The following fluorides have lattice constants that make them suitable for use as cladding or active layers on GaAs(100) (lattice constant a=5.65), silicon(100) (a=5.43) or InP(100) (a=5.87):CaF2 (a=5.46, refractive index n=1.43), BaF2 (a=6.20, n=1.47), SrF2 (a=5.80, n=1.44) and PbF2 (a=5.93, n=1.70). The latter two, PbF2 and SrF2, are the preferred choices for the active and cladding materials for GaAs (100). The following fluorides and other halides are candidates for homoepitaxy, in which the same material would be used for both the active and cladding layers, with the refractive index differential resulting from doping the active layer: YLiF4, BaY2 F8, CsCdBr3, CsMgCl3 and Cs3 Yb2 Br9. Although the above materials are not intended to be exclusive of the halides that can be employed for the active or cladding layers, they appear to be the most promising at present.
The rare earth dopants may be incorporated into the active layer either singly or in pairs. The selection of the particular dopant or dopants is primarily responsible for determining the emission spectra of a particular upconversion waveguide. Single rare earth dopants that can be used are erbium, holmium, thulium, praseodymium, neodymium and ytterbium; co-dopants include ytterbium:erbium, ytterbium:thulium and thulium:praseodymium. Transition metal dopants can also be used. Examples of transition metal dopants are Cr, Ti, Mn, V, Fe, Co and Ni singly, and Cr:Nd and Cr:Er as co-dopants. Transition metals can also be introduced into the MBE films either as the active laser ion for tunable sources, or as a donor that transfers energy to a rare earth active ion. These two operational aspects arise from the presence of broad absorption and emission spectral structures of transition metals. Both have been exploited in bulk laser crystal pumped by flash lamps, and may be equally significant for waveguide systems that can be tuned over a wide wavelength range or excited by broad band diode lasers that do not need line narrowing to achieve efficient pump absorption.
When the upconversion device is not monolithically integrated with a pump laser diode, various schemes may be envisioned for coupling a pump beam into the active layer FIG. 5 illustrates one such arrangement. A coupling prism 24 is placed over the input end of the active region 8 and deflects a long wavelength input pump beam 26 into the active region 8. The input radiation is trapped by the waveguide active region, which is deposited upon a substrate or cladding layer 28. Upconversion occurs within the waveguide active layer 8, and short wavelength radiation 30 emerges at the output end of the active layer.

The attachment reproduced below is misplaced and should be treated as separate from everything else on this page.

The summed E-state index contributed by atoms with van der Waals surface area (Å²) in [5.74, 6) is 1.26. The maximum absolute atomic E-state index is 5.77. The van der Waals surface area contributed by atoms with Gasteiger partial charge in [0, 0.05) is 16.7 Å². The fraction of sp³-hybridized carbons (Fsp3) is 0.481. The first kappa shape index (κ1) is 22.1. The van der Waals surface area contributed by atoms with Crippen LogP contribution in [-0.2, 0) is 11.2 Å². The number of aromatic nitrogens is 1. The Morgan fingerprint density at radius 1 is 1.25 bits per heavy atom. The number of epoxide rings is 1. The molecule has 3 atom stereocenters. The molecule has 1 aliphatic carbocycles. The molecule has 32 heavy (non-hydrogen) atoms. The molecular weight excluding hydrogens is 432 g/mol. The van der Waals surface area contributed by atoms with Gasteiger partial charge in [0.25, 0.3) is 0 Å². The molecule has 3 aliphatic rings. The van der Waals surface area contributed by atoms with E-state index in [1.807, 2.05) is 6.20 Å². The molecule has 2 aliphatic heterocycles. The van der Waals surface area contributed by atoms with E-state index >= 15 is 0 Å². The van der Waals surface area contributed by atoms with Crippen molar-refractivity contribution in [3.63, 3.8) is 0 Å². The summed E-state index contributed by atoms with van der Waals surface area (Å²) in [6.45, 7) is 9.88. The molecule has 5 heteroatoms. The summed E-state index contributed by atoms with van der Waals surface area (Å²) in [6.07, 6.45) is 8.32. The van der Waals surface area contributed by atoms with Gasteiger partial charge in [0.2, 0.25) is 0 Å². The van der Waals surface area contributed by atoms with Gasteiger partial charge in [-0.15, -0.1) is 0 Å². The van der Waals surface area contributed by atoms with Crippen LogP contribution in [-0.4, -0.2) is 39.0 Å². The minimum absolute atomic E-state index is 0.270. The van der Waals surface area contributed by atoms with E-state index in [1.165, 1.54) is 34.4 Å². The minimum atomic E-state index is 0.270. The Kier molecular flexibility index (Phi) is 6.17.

An alternate arrangement is illustrated in FIG. 6, which eliminates the need for a coupling prism and is easier to miniaturize. An end firing solid state laser 32 projects an elliptical infrared radiation cone 34 into a focusing lens 36, which in turn concentrates the radiation onto the edge of the waveguide layer 8 on the substrate 28. The upconverted short wavelength radiation 38 emerges at the opposite end.
The invention thus provides room temperature upconversion, without the limitations of the optical fiber upconversion devices discussed previously. While several illustrative embodiments of the invention have been shown and described, numerous variations and alternate embodiments will occur to those skilled in the art. For example, the upconversion waveguide system can have various structures for the laser gain medium and its relation to the mirrors at either end. These include a planar waveguide, a channel waveguide, distributed feedback over the length of the channel, distributed Bragg reflectors at the channel ends, and cleaved mirrors which are particularly easy to implement for semiconductor substrates. Such variations and alternate embodiments are contemplated, and can be made without departing from the spirit and scope of the invention as defined in the appended claims.
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|U.S. Classification||372/41, 372/69, 372/75, 359/326, 372/50.1, 372/39|
|International Classification||H01S5/026, H01S3/094, H01S3/063, H01S3/0941|
|Cooperative Classification||H01S5/026, H01S3/0941, H01S3/063, H01S3/094092|
|Apr 30, 1998||AS||Assignment|
Owner name: HUGHES ELECTRONICS CORPORATION, CALIFORNIA